What does the new economy mean for the shape of communities?
About a year ago, several of us attended a meeting in Washington at which a prominent smart growth leader was showing a presentation on "the business case for smart growth." Much of it was based on the need for everyday, face-to-face business communication within companies and the need for dense environments to facilitate efficient productivity and movement of goods. He stressed that this has always been the case, making connections to history and to studies reaching back for decades.
There was only one problem. Several meeting attendees were participating via conference call, following the presentation via their computers and internet connections in remote locations. They were virtually countering the speaker's point as he was making it.
Indeed, a number of partners in the smart growth coalition we represented were, and are, advocating telecommuting as a way of saving transportation energy and infrastructure. The communications director for Transportation for America, a coalition whose staff is based in DC, works remotely from Seattle. An official at the US Patent and Trademark Office, which has an aggressive telecommuting program, reports that at a given moment up to a staggering 80 percent of agency employees might be working from remote locations. Heck, I have one colleague who worked for NRDC (in theory, as an employee of our San Francisco office) for five years seamlessly from Italy, for no other reason than she wanted to and was able to make it work. And so on.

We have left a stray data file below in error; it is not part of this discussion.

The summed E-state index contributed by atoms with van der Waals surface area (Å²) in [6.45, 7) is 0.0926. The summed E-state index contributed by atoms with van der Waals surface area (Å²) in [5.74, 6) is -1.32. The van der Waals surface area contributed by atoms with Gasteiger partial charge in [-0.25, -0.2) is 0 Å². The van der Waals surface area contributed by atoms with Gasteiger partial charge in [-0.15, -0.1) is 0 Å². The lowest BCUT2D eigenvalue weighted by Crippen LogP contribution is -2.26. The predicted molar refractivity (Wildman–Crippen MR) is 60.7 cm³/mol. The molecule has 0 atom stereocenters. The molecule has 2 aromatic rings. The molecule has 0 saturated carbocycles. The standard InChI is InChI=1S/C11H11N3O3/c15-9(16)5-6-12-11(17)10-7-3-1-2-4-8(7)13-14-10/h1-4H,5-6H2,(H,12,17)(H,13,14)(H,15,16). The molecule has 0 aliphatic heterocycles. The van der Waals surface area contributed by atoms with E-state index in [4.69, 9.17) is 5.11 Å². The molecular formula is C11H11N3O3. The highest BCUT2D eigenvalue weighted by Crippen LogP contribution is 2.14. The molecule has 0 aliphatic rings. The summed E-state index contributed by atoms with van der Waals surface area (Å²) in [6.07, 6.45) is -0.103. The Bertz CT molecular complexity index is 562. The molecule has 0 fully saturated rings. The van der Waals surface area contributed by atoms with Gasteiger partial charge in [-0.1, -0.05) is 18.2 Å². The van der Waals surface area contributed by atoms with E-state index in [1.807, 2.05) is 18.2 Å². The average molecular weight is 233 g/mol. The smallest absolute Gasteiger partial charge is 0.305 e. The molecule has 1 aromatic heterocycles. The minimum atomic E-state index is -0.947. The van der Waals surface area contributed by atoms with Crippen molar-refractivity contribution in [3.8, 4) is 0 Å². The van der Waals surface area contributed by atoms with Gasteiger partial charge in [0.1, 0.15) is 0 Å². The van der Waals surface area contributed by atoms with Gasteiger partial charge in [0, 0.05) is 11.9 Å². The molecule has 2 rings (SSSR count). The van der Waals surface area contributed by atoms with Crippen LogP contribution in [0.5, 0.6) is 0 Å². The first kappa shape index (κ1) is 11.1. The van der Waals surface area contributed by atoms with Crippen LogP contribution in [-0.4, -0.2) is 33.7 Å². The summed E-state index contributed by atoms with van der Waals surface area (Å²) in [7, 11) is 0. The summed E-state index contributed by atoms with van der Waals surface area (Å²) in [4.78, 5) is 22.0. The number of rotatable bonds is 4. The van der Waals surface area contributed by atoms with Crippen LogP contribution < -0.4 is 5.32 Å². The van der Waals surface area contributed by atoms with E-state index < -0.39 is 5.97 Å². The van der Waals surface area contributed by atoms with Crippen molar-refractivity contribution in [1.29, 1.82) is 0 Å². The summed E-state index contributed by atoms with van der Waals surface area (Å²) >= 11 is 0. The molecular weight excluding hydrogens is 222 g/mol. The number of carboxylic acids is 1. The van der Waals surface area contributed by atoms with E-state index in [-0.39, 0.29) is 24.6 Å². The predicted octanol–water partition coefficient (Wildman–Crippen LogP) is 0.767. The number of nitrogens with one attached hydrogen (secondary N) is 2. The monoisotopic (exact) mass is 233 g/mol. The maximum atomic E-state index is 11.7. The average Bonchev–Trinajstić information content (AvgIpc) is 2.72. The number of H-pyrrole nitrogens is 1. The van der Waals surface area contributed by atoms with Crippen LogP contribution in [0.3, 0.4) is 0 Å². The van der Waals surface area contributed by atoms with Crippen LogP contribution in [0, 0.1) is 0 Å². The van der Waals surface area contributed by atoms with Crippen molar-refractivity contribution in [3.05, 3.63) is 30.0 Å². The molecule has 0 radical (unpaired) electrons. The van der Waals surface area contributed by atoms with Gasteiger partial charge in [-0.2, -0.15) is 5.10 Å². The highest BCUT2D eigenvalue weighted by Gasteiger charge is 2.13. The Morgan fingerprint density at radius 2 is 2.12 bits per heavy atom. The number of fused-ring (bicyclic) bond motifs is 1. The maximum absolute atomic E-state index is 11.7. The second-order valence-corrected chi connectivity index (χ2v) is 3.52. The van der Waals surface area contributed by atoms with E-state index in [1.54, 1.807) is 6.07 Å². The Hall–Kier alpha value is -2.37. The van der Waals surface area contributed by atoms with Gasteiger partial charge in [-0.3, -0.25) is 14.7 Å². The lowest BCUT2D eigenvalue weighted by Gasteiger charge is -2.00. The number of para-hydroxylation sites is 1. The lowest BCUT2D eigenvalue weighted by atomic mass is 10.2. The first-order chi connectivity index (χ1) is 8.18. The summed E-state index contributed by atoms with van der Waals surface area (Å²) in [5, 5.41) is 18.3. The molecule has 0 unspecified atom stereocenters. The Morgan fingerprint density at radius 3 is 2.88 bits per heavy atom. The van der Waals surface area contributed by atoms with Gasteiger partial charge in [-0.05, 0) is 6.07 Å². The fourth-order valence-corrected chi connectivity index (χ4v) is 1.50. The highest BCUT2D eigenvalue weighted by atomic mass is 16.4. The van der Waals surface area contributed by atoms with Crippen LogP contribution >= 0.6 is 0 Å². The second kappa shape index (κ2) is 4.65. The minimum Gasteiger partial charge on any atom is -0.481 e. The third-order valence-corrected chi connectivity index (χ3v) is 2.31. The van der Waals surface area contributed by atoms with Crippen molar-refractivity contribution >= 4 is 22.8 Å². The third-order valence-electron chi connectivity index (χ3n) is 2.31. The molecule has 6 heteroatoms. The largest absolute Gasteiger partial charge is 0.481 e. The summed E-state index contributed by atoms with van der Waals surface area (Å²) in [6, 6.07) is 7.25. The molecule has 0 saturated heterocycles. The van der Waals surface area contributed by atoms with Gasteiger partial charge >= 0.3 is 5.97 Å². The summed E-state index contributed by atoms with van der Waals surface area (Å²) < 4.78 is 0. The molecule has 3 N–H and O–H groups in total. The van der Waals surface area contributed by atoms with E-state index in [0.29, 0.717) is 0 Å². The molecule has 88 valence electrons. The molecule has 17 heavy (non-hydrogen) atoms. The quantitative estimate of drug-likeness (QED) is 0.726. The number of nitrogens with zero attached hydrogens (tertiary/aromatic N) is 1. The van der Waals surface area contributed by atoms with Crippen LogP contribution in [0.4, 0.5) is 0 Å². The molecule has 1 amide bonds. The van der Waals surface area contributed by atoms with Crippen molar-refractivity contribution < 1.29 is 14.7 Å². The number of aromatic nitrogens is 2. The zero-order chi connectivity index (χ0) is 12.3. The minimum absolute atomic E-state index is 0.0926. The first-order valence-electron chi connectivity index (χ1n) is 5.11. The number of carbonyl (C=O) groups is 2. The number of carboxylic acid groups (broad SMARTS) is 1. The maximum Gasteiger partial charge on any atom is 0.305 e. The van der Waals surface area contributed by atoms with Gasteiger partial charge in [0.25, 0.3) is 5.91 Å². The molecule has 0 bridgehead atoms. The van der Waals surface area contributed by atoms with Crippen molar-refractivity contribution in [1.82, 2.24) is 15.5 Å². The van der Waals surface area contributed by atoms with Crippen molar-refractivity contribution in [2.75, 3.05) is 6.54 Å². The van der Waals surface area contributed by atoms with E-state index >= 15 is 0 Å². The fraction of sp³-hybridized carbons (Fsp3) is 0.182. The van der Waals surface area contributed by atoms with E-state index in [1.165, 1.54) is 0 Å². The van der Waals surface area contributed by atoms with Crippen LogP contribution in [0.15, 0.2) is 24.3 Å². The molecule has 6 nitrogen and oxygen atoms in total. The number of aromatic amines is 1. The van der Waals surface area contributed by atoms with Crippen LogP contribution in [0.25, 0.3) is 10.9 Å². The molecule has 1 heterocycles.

Our speaker was making a 20th-century argument in a 21st-century economy.
And yet the 21st century is shaping up as a decidedly urban epoch, with downtowns more popular than they have been in 50 years and suburbs reshaping themselves in ever-more urban forms. What's going on?
Thomas Fisher, dean of the College of Design at the University of Minnesota, believes that we are undergoing an enormous change in "how people will live and work, in how businesses will operate, and in what services and support we will need from government." Writing in The Huffington Post, Fisher contends that the 20th-century model of large-scale, heavy industry is largely over and that the new workforce is much more independent and nimble:
"In the next economy, 'manufacturing' may more-often occur at a micro scale, with free-lancers 3D printing in their back bedroom or the self-employed laser-cutting products in their garage . . . Self-employed entrepreneurs rely upon durable, high-bandwidth infrastructure in order to communicate with and ship to customers globally. They need affordable health care equivalent to what large companies provide their employees. And they tend to congregate in places with a high quality of life, where other entrepreneurs go."
So, yes, we still want to congregate, maybe more than we have in a long time, but for different reasons now.
Continuing, Fisher explains that the new economy demands changes in our built environment, to encourage adaptation of old buildings in new ways and to foster intermingled homes, workplaces, and shops:
"With the rise of the contingent workforce, people will also live and work in ways we haven't seen for a very long time. We have developed our cities based on the old economy, with residential, commercial, and industrial areas kept separate and 'pure' through single-use zoning. That made sense in an economy that divided our work lives from our private lives, and that spawned large-scale noxious industries that no one wanted nearby. The next economy, though, may look more like the way in which people lived and worked prior to the industrial revolution, in which home, office, and shop co-exist in some combination of physical and digital space. This may require rethinking our zoning laws to allow for a much finer-grain mix of uses and repurposing buildings designed for single functions that will have no tenants or buyers if they remain that way."